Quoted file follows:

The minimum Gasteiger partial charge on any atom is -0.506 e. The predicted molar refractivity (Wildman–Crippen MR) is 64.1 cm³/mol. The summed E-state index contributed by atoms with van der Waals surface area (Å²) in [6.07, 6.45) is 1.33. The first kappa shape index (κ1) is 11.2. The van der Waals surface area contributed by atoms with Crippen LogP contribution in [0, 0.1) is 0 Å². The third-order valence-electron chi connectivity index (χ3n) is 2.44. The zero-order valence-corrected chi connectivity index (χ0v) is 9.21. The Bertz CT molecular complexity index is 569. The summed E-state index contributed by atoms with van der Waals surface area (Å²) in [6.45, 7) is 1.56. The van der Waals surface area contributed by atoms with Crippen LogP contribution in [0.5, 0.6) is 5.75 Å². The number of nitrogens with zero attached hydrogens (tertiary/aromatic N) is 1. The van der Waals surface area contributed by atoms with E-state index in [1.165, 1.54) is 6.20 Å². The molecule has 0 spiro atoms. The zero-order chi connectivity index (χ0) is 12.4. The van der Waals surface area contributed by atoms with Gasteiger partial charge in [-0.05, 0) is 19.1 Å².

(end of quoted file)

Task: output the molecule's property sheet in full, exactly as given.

The minimum Gasteiger partial charge on any atom is -0.506 e. The predicted molar refractivity (Wildman–Crippen MR) is 64.1 cm³/mol. The summed E-state index contributed by atoms with van der Waals surface area (Å²) in [6.07, 6.45) is 1.33. The first kappa shape index (κ1) is 11.2. The van der Waals surface area contributed by atoms with Crippen LogP contribution in [0, 0.1) is 0 Å². The third-order valence-electron chi connectivity index (χ3n) is 2.44. The zero-order valence-corrected chi connectivity index (χ0v) is 9.21. The Bertz CT molecular complexity index is 569. The summed E-state index contributed by atoms with van der Waals surface area (Å²) in [6.45, 7) is 1.56. The van der Waals surface area contributed by atoms with Crippen LogP contribution in [0.5, 0.6) is 5.75 Å². The number of nitrogens with zero attached hydrogens (tertiary/aromatic N) is 1. The van der Waals surface area contributed by atoms with E-state index in [1.165, 1.54) is 6.20 Å². The molecule has 0 spiro atoms. The zero-order chi connectivity index (χ0) is 12.4. The van der Waals surface area contributed by atoms with Gasteiger partial charge in [-0.05, 0) is 19.1 Å².